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Sunday, August 23, 2015

10 Years of Social-Political #scifi: Djibril al-Ayad Talks About THE FUTURE FIRE


I'm honored to join in celebrating ten years of existence for The Future Fire, an e-zine focusing on near-future feminist and queer science fiction with a political edge. Djibril al-Ayad is its editor and co-founder, and she joins me today to talk about her passion for this project. TFF is currently running an Indigogo campaign to help pay for an anniversary anthology.

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Keeping The Future Fire Burning
by Djibril al-Ayad

When three friends (in Switzerland, California and Scotland) and I launched The Future Fire in 2005, we may have had different ideas about what it represented (nihilistic postmodern American literature; classic cyberpunk and golden scifi; new wave political angst; samizdat and Borgesian horror) but we all agreed that we wanted an independent zine that was separate from conventional publishing, that neither made nor spent money, didn’t take advertising or sell copies. In fact we were very naïve, both in a relatively benign sense of not knowing the market and its limits, and also in the deplorable sense of thinking we were doing something new when in fact a hundred people were trying to do the same thing. But we had fun along the way, learned some hard lessons and some healthy ones, and although I’m the only one of the original four still standing, a lot of our original ideas are still strong (and nine fabulous co-editors are contributing new vision and inspiration).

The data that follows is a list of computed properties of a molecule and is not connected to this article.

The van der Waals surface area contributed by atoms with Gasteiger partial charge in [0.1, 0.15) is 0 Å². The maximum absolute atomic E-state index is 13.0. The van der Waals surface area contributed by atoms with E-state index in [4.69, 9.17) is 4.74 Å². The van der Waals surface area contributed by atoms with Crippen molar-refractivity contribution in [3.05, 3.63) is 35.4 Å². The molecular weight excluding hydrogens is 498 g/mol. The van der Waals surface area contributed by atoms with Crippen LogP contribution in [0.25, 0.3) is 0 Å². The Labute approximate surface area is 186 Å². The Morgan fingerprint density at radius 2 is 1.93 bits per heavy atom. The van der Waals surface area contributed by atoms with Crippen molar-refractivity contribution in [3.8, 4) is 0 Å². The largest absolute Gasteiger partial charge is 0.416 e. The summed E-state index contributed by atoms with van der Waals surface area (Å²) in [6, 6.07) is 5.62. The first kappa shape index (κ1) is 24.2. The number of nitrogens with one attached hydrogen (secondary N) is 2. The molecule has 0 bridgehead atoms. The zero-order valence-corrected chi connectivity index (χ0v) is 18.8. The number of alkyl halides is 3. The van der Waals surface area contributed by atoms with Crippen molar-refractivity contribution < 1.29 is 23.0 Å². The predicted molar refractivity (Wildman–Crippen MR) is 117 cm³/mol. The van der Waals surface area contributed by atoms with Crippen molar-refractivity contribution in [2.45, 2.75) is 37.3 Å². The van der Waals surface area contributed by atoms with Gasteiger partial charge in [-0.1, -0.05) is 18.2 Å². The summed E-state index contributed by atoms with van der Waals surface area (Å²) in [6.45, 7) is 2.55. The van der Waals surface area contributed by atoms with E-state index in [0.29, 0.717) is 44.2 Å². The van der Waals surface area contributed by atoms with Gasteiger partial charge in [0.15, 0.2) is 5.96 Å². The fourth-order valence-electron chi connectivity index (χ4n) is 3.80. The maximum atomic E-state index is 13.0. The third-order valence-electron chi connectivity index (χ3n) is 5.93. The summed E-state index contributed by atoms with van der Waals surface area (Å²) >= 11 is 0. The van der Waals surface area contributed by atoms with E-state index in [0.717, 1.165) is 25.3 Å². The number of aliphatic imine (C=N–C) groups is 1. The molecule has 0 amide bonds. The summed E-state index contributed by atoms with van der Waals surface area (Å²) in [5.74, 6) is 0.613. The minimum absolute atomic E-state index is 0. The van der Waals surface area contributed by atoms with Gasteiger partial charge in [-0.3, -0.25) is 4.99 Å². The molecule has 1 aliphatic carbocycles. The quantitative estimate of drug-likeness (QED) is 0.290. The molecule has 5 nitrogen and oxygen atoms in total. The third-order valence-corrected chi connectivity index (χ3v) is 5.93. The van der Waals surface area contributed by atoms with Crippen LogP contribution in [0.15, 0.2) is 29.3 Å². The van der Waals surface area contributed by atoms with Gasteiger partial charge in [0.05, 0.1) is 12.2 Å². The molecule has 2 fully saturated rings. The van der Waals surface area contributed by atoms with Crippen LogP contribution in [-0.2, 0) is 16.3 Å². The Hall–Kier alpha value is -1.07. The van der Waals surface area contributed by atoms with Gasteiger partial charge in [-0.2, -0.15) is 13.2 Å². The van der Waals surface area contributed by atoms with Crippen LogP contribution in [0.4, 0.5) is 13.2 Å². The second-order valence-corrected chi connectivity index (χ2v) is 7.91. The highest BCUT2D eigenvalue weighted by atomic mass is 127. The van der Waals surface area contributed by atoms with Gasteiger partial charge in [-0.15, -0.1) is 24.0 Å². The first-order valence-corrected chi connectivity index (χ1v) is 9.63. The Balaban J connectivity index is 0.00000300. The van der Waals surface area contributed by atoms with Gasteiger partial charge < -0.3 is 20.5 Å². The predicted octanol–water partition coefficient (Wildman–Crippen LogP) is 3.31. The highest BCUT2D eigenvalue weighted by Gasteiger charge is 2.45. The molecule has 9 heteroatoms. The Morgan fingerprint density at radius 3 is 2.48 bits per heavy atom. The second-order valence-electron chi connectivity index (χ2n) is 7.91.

After a few years of maturing and evolving, TFF arrived at a fairly stable and discrete mission, which is to publish overtly social-political speculative fiction. We’re not interested in stories that hit the reader over the head with a partisan message, but we are keen to see fiction that recognises the human and societal changes that take place in a science fictional future (or mythical past) are more interesting and challenging than technology, magic or monsters. And we are interested in hearing stories from, about and for diverse and underrepresented viewpoints: feminist, queer, postcolonial and disability themed speculative fiction alongside eco-sf, cyberpunk and low-fantasy.

We’re feeling pretty pleased with TFF at the moment: we published three well-received print anthologies in the last three years (Outlaw Bodies, We See a Different Frontier and most recently Accessing the Future). All received positive reviews, and have individually been assigned to students in several college courses. Over a dozen of our recent stories have been shortlisted for awards or reprinted in “best of” anthologies, and we have authors submitting work who make me swoon! And all this without paying anything like a professional rate for fiction. We must be doing something people want to read.

So while we don’t feel we need to change the model too much, there are a few things we’d like to do better: chief among them is we’d like to be able to pay our authors a better rate—and perhaps even more importantly, the wonderful artists who illustrate the stories we publish. We have a call open now for our latest anthology, Fae Visions of the Mediterranean, collecting stories and poems of horror, monsters and piracy from North Africa, the Near East and Southern Europe. We’re also putting together an anthology celebrating a decade of publishing, collecting a few representative stories from the last ten years plus a bunch of new material into a print volume. To pay a fair rate for all of these will cost money, so we’re also running a fundraiser at igg.me/at/tffx, where anyone who likes what we’re trying to do can preorder a copy of the TFF-X anthology or our other books, or pick up one of our perks such as story critique, custom illustration or knitted undead doll in your likeness! The fundraiser runs until the end of August.


If you have any ideas for supporting the campaign, spreading the word, or just thoughts or good wishes for the future of TFF, please do get in touch. We’d love to hear from you!

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The Future Fire's 10th anniversary anthology fundraiser runs through the end of August, 2015. 

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